As part of the SDG Action Weekend, this event concentrates on scaling digital SDG solutions, including the introduction of new High Impact Initiatives for sustainable and inclusive digital transformation. ITU takes an active role in promoting and addressing the Sustainable Development Goals (SDGs) through the use of Information and Communication Technologies (ICTs). This includes addressing Goal 7: Affordable and Clean Energy, Goal 12: Responsible Production and Consumption, and Goal 13: Climate Action through its climate change program, which guides member states, the ICT sector, and academia on climate change adaptation and mitigation. ITU also commits to achieving Goal 11: Sustainable Cities and Communities through the United for Smart Sustainable Cities (U4SSC) initiative.

ITU adopted the Connect 2030 Agenda for global telecommunication and information and communication technology, including broadband, for sustainable development. This reaffirms a shared global vision for the development of the telecommunication/ICT sector, envisioning “an information society empowered by the interconnected world, where telecommunications/ICTs enable and accelerate social, economic, and environmentally sustainable growth and development for everyone”. Targets under Goal 3: Sustainability directly relate to addressing challenges stemming from telecommunications and ICT development.

This paper aims to illustrate the potential of ICT in achieving the Sustainable Development Goals declared by the United Nations in 2015, binding for all nations, both developing and developed. ICT must play a significant role if the SDGs are to be achieved as projected in 2030. The paper provides an overview of existing efforts in this area and serves as an appeal to all professionals, scientists, IT professionals, and their organizations to take a holistic approach. It underscores the importance of including and monitoring the effects of their work on the SDGs. The impact of ICT on sustainability is twofold. On one hand, it may have negative effects, such as the generation of electronic waste, while on the other hand, ICT is undoubtedly an enabler for more efficient resource usage, education, and business operations—a critical success factor for achieving the SDGs.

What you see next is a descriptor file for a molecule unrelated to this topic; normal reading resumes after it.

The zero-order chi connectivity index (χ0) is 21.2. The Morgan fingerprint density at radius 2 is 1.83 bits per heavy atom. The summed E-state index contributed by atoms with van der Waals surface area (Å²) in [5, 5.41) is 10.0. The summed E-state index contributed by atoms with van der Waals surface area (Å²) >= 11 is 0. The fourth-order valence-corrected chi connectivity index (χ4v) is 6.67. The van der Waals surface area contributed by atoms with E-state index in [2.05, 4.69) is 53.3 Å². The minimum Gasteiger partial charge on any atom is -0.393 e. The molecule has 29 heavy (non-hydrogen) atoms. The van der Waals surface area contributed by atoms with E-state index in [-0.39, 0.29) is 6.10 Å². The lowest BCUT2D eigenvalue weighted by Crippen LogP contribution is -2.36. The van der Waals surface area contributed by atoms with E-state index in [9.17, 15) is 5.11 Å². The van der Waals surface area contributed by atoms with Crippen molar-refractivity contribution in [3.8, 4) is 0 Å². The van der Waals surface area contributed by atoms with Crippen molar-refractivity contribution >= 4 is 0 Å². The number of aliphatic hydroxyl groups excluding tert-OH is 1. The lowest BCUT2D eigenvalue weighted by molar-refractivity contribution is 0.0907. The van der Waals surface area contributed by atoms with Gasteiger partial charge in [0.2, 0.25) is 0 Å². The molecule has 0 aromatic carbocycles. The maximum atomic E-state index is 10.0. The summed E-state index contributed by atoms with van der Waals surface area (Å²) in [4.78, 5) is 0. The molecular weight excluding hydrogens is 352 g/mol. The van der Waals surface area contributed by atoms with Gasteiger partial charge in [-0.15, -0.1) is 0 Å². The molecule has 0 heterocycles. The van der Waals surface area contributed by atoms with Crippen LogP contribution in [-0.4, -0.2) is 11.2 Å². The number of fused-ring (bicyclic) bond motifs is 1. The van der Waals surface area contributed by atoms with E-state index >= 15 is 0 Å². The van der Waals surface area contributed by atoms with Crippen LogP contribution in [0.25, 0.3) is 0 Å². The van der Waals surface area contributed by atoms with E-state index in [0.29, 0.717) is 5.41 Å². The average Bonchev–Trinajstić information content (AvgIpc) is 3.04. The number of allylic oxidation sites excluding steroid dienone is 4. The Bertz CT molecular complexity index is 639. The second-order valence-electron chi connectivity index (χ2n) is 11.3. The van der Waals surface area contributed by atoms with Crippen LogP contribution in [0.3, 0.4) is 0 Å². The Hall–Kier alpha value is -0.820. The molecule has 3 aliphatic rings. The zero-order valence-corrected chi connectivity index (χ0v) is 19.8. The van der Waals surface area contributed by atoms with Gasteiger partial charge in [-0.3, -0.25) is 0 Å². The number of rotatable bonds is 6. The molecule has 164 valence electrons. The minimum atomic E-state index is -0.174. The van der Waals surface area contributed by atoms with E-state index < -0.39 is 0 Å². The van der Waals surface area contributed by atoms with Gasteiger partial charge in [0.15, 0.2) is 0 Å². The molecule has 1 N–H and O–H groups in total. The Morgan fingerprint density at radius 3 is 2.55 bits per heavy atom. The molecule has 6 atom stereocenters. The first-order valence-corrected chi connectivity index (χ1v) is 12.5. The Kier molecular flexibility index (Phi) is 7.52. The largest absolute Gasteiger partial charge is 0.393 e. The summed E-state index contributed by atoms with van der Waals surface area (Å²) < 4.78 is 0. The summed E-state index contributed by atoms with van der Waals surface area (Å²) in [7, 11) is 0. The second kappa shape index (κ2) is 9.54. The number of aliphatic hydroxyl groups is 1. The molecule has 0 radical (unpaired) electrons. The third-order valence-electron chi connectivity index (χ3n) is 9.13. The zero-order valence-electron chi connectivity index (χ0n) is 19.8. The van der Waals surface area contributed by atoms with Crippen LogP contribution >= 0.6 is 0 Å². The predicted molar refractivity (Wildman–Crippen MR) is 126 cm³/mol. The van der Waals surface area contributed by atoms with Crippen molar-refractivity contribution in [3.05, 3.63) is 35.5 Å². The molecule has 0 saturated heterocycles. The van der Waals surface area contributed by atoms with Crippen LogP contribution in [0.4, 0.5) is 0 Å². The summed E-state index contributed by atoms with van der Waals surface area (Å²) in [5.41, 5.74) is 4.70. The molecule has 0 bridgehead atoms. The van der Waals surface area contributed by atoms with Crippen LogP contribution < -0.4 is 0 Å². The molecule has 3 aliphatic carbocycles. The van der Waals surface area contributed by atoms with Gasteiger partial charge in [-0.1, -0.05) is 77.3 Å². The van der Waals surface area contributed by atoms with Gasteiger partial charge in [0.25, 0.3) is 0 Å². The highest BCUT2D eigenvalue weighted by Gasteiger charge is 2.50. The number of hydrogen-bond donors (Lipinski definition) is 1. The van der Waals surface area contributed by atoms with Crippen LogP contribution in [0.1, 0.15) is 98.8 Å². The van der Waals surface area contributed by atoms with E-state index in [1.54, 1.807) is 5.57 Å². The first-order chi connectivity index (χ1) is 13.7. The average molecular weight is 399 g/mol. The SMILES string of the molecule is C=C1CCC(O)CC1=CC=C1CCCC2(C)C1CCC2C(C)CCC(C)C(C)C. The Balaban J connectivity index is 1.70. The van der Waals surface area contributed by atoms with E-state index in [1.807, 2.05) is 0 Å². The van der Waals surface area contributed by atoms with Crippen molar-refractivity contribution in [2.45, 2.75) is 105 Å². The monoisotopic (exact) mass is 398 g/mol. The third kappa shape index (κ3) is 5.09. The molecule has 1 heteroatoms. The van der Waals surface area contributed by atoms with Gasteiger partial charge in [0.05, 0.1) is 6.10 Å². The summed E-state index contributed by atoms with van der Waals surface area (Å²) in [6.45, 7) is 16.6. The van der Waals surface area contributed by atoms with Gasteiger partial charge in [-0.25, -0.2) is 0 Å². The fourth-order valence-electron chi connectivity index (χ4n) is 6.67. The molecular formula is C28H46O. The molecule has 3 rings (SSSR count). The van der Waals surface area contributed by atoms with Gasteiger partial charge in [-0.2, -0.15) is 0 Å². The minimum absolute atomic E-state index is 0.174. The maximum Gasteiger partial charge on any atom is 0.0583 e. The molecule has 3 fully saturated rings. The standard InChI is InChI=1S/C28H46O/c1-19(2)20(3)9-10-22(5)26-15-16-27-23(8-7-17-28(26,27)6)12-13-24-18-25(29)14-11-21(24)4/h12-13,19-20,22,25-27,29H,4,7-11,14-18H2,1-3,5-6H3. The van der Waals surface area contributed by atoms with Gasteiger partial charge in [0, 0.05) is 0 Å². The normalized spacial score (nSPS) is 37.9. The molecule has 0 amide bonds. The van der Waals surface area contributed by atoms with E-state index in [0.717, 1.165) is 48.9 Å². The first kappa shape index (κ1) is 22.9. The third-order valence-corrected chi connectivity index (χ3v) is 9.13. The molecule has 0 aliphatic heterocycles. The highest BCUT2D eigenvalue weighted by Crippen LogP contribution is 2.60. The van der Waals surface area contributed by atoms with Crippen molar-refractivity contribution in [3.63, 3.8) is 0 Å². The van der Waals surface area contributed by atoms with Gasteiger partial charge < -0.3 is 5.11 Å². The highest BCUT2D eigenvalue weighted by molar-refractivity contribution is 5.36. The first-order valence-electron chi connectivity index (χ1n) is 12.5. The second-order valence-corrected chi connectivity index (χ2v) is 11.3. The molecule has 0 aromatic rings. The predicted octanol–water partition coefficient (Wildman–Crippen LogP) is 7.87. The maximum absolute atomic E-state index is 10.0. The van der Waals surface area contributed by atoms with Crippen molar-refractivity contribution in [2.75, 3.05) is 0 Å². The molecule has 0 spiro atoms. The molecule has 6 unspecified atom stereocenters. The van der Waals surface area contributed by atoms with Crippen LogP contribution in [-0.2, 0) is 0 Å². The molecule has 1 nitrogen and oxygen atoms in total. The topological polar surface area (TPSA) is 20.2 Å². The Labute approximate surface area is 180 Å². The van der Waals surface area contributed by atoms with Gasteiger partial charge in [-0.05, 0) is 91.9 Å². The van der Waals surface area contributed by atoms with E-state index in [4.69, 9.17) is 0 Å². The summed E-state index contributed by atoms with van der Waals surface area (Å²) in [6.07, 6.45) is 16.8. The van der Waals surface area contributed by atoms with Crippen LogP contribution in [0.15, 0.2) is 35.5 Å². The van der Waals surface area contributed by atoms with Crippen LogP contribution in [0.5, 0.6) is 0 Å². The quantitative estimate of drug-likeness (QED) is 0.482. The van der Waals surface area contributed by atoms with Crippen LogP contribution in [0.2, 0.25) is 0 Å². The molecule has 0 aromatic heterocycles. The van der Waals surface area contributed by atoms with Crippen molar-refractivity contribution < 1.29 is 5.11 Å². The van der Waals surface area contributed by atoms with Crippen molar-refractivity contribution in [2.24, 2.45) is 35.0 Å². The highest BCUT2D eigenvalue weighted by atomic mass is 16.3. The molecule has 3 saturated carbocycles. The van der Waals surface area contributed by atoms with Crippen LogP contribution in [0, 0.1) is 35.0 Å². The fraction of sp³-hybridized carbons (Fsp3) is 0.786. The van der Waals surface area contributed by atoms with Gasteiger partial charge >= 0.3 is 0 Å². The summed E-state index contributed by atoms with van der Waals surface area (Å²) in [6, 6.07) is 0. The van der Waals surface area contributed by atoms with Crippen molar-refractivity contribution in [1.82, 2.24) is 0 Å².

The ITU’s commitment to ICT for achieving the Sustainable Development Goals, declared by the United Nations in 2015 as binding for all nations, both developing and developed, is a pivotal document for advancing global development. ICT must play a substantial role if the SDGs are to be achieved as envisioned by 2030.

Earlier this year, ITU reported that 2.7 billion people remain unconnected to the Internet, roughly equivalent to one-third of the global population. Pledges have been mobilized, particularly to support developing countries where connectivity lags and the digital gender gap is most pronounced. According to ITU’s Facts and Figures 2022, only 26 per cent of people in lower-income countries use the Internet, with 21 per cent of women in those countries online, compared to 32 per cent of men.

ITU secretary-general, Doreen Bogdan-Martin emphasised that, “The digital divide is no longer just a technology divide; it is an opportunity divide.” Partner2Connect’s success in mobilising commitments will be central to global efforts to get every person online.

Access to the Internet is a critical element of global development efforts, including the UN’s Sustainable Development Goals. The funding, services, technical support, and other assistance detailed in the pledges will improve access to—and preparedness for—digital technologies. The Partner2Connect initiative focuses on four key areas: connecting people everywhere (access), empowering communities (adoption), building digital ecosystems (value creation) and incentivising investments (accelerate).